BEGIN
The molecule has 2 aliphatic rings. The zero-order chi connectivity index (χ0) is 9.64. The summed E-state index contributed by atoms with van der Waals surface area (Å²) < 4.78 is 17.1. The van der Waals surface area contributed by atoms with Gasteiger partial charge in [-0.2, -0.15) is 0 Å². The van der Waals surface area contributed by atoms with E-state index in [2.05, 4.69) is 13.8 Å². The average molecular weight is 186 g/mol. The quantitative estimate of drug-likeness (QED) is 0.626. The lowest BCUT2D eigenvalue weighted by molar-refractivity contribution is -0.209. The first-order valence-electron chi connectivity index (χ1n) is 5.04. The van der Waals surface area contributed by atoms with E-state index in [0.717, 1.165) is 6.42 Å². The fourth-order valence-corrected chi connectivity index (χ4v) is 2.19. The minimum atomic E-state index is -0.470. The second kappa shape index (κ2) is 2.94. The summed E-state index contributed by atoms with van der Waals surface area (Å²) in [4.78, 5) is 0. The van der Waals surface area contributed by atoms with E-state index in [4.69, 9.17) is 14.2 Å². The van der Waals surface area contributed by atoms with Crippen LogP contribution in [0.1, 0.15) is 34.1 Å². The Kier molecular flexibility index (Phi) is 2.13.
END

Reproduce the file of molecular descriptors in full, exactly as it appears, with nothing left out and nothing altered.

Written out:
The molecule has 2 aliphatic rings. The zero-order chi connectivity index (χ0) is 9.64. The summed E-state index contributed by atoms with van der Waals surface area (Å²) < 4.78 is 17.1. The van der Waals surface area contributed by atoms with Gasteiger partial charge in [-0.2, -0.15) is 0 Å². The van der Waals surface area contributed by atoms with E-state index in [2.05, 4.69) is 13.8 Å². The average molecular weight is 186 g/mol. The quantitative estimate of drug-likeness (QED) is 0.626. The lowest BCUT2D eigenvalue weighted by molar-refractivity contribution is -0.209. The first-order valence-electron chi connectivity index (χ1n) is 5.04. The van der Waals surface area contributed by atoms with E-state index in [0.717, 1.165) is 6.42 Å². The fourth-order valence-corrected chi connectivity index (χ4v) is 2.19. The minimum atomic E-state index is -0.470. The second kappa shape index (κ2) is 2.94. The summed E-state index contributed by atoms with van der Waals surface area (Å²) in [4.78, 5) is 0. The van der Waals surface area contributed by atoms with E-state index in [4.69, 9.17) is 14.2 Å². The van der Waals surface area contributed by atoms with Crippen LogP contribution in [0.1, 0.15) is 34.1 Å². The Kier molecular flexibility index (Phi) is 2.13.